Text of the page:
(This post is one in a series exploring the basics of key issues in education in Indiana. For a list of the issues and links to the other posts, see this story on why Indiana matters when it comes to education.)
Teachers unions, once a powerful force in Indiana, have struggled in recent years with financial troubles, legal woes and diminished political power.
But with more than 45,000 teacher union members across the state and a former union leader elected as state superintendent of public instruction in 2012, Indiana’s union movement remains influential and is aiming for a revival.
The stakes are high, as strong Republican control of state government has been accompanied by education policies unions view as hostile.
Cuts in state tuition aid to schools during the recession of 2008 and 2009, for example, meant lower raises for teachers in many school districts.
Some new laws have targeted teacher unions directly, such as when the legislature in 2011 placed strict limits on what issues were subject to negotiations with unions.
Additionally, new state efforts have focused heavily on teachers. A new statewide teacher evaluation system, approved by lawmakers in 2011, makes it easier to fire teachers or block their pay raises.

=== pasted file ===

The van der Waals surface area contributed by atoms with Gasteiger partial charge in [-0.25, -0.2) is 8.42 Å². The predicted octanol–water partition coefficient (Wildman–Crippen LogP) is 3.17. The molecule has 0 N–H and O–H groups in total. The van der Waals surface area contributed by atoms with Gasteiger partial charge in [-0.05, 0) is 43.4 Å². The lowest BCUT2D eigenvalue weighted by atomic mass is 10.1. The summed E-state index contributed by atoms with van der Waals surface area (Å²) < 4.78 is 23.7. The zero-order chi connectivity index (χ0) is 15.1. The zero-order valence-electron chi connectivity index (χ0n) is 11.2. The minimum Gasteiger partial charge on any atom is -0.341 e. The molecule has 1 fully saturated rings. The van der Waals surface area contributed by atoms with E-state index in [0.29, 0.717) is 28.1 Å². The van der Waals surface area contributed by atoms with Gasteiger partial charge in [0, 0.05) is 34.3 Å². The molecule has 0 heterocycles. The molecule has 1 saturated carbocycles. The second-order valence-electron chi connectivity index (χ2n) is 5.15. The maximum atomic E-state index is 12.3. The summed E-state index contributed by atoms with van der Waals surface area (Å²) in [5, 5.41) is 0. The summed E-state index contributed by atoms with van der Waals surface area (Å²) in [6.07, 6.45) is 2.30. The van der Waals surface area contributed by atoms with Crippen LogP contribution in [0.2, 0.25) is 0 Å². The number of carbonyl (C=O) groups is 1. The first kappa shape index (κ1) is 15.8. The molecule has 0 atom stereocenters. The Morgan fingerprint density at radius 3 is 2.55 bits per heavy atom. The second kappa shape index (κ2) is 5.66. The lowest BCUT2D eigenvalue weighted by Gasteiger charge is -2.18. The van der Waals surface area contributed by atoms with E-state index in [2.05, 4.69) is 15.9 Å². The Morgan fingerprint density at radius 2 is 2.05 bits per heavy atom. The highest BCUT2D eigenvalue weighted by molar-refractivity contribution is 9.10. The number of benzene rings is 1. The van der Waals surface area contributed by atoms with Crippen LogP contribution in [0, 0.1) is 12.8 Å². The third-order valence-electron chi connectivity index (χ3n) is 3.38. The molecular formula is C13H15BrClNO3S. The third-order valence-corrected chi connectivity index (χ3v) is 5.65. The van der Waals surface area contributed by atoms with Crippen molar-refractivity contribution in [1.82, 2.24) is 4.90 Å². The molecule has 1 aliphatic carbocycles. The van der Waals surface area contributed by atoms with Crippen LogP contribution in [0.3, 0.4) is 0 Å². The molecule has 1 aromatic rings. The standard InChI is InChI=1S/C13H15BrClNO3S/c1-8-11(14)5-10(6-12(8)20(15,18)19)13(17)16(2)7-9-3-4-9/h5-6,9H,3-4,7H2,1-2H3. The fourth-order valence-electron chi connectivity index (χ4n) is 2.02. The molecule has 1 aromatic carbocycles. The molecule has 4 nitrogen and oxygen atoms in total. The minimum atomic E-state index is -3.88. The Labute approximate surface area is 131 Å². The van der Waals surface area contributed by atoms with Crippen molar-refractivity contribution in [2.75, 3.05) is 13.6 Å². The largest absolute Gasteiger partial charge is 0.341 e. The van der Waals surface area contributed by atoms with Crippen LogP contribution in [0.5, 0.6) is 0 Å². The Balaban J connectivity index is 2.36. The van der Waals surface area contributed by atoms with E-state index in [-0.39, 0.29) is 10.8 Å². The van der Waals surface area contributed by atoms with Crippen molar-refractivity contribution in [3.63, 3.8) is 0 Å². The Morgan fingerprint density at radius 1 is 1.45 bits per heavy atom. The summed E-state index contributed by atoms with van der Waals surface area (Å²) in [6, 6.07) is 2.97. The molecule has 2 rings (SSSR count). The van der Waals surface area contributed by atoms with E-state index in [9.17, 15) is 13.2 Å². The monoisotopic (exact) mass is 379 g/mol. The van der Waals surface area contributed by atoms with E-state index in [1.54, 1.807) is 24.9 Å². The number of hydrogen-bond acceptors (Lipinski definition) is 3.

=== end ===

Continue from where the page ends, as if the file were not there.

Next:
Countering those efforts has been difficult and, in many cases, unsuccessful. But in other ways, unions have been able to still flex political muscle or otherwise persuade legislators and policy makers to temper their reforms.
Who they represent
Indiana has two statewide teachers unions.
The larger is the Indiana State Teachers Association, which is affiliated with the National Education Association. ISTA has about 40,000 members who belong to 331 local unions. The smaller union is the Indiana Federation of Teachers, affiliated with the American Federation of Teachers. It has about 5,500 members.
Most public school teachers in Indiana are union represented. They pay dues that cover the cost both of service, such as representation in negotiations with their school districts, and for advocacy, such as state and federal lobbying on behalf of teachers’ interests.
In recent years, union membership has been in decline. Partly, this is the result of budget cuts and accompanying job reductions. But also it represents a shift of some jobs to schools where teachers are not union-represented.
Charter schools, for instance, are publicly-funded but privately run. Since their debut in Indiana in 2002, the number of charter schools has now grown to more than 75. Unions have made few efforts to organize teachers at charter schools into unions.